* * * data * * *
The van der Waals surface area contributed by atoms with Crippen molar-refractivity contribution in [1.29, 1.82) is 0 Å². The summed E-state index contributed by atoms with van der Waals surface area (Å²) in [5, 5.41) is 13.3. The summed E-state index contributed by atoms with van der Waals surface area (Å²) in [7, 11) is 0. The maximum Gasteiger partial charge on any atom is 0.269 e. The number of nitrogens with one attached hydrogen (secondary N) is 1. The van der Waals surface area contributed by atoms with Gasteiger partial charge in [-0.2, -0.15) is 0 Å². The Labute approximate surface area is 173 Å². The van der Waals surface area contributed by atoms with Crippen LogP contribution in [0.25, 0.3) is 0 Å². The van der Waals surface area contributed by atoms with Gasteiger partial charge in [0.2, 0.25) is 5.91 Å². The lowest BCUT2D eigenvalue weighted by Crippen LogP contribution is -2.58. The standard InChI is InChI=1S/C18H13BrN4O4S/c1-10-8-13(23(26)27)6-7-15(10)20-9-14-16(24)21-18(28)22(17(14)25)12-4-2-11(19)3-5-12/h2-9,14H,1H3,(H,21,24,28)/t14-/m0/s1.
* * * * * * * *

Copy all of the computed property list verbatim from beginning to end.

The van der Waals surface area contributed by atoms with Crippen molar-refractivity contribution in [1.29, 1.82) is 0 Å². The summed E-state index contributed by atoms with van der Waals surface area (Å²) in [5, 5.41) is 13.3. The summed E-state index contributed by atoms with van der Waals surface area (Å²) in [7, 11) is 0. The maximum Gasteiger partial charge on any atom is 0.269 e. The number of nitrogens with one attached hydrogen (secondary N) is 1. The van der Waals surface area contributed by atoms with Gasteiger partial charge in [-0.2, -0.15) is 0 Å². The Labute approximate surface area is 173 Å². The van der Waals surface area contributed by atoms with Crippen LogP contribution in [0.25, 0.3) is 0 Å². The van der Waals surface area contributed by atoms with Gasteiger partial charge in [0.2, 0.25) is 5.91 Å². The lowest BCUT2D eigenvalue weighted by Crippen LogP contribution is -2.58. The standard InChI is InChI=1S/C18H13BrN4O4S/c1-10-8-13(23(26)27)6-7-15(10)20-9-14-16(24)21-18(28)22(17(14)25)12-4-2-11(19)3-5-12/h2-9,14H,1H3,(H,21,24,28)/t14-/m0/s1.